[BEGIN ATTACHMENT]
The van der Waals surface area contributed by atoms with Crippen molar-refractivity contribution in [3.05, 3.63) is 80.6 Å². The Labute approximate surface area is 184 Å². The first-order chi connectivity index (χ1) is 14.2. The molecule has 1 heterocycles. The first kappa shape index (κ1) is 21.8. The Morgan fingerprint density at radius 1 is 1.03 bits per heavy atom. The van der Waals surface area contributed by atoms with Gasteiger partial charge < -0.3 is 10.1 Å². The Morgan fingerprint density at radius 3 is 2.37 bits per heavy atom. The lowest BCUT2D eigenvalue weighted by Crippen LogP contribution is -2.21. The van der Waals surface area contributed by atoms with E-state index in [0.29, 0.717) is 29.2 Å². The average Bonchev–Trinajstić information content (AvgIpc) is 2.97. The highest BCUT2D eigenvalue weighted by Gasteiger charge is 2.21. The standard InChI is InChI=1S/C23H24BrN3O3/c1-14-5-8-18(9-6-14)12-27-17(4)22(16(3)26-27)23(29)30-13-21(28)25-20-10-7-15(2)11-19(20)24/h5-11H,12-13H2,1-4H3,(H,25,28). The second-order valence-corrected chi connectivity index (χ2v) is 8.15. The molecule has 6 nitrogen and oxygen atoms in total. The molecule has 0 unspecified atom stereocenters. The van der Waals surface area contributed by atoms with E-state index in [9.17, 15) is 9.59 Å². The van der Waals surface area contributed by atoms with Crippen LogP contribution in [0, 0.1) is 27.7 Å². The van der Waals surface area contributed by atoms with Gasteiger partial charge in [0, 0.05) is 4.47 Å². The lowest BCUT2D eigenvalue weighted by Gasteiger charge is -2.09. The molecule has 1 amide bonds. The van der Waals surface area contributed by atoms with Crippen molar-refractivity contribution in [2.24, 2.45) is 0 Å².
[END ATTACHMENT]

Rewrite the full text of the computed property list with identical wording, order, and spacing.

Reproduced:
The van der Waals surface area contributed by atoms with Crippen molar-refractivity contribution in [3.05, 3.63) is 80.6 Å². The Labute approximate surface area is 184 Å². The first-order chi connectivity index (χ1) is 14.2. The molecule has 1 heterocycles. The first kappa shape index (κ1) is 21.8. The Morgan fingerprint density at radius 1 is 1.03 bits per heavy atom. The van der Waals surface area contributed by atoms with Gasteiger partial charge < -0.3 is 10.1 Å². The Morgan fingerprint density at radius 3 is 2.37 bits per heavy atom. The lowest BCUT2D eigenvalue weighted by Crippen LogP contribution is -2.21. The van der Waals surface area contributed by atoms with E-state index in [0.29, 0.717) is 29.2 Å². The average Bonchev–Trinajstić information content (AvgIpc) is 2.97. The highest BCUT2D eigenvalue weighted by Gasteiger charge is 2.21. The standard InChI is InChI=1S/C23H24BrN3O3/c1-14-5-8-18(9-6-14)12-27-17(4)22(16(3)26-27)23(29)30-13-21(28)25-20-10-7-15(2)11-19(20)24/h5-11H,12-13H2,1-4H3,(H,25,28). The second-order valence-corrected chi connectivity index (χ2v) is 8.15. The molecule has 6 nitrogen and oxygen atoms in total. The molecule has 0 unspecified atom stereocenters. The van der Waals surface area contributed by atoms with E-state index in [9.17, 15) is 9.59 Å². The van der Waals surface area contributed by atoms with Crippen LogP contribution in [0, 0.1) is 27.7 Å². The van der Waals surface area contributed by atoms with Gasteiger partial charge in [0, 0.05) is 4.47 Å². The lowest BCUT2D eigenvalue weighted by Gasteiger charge is -2.09. The molecule has 1 amide bonds. The van der Waals surface area contributed by atoms with Crippen molar-refractivity contribution in [2.24, 2.45) is 0 Å².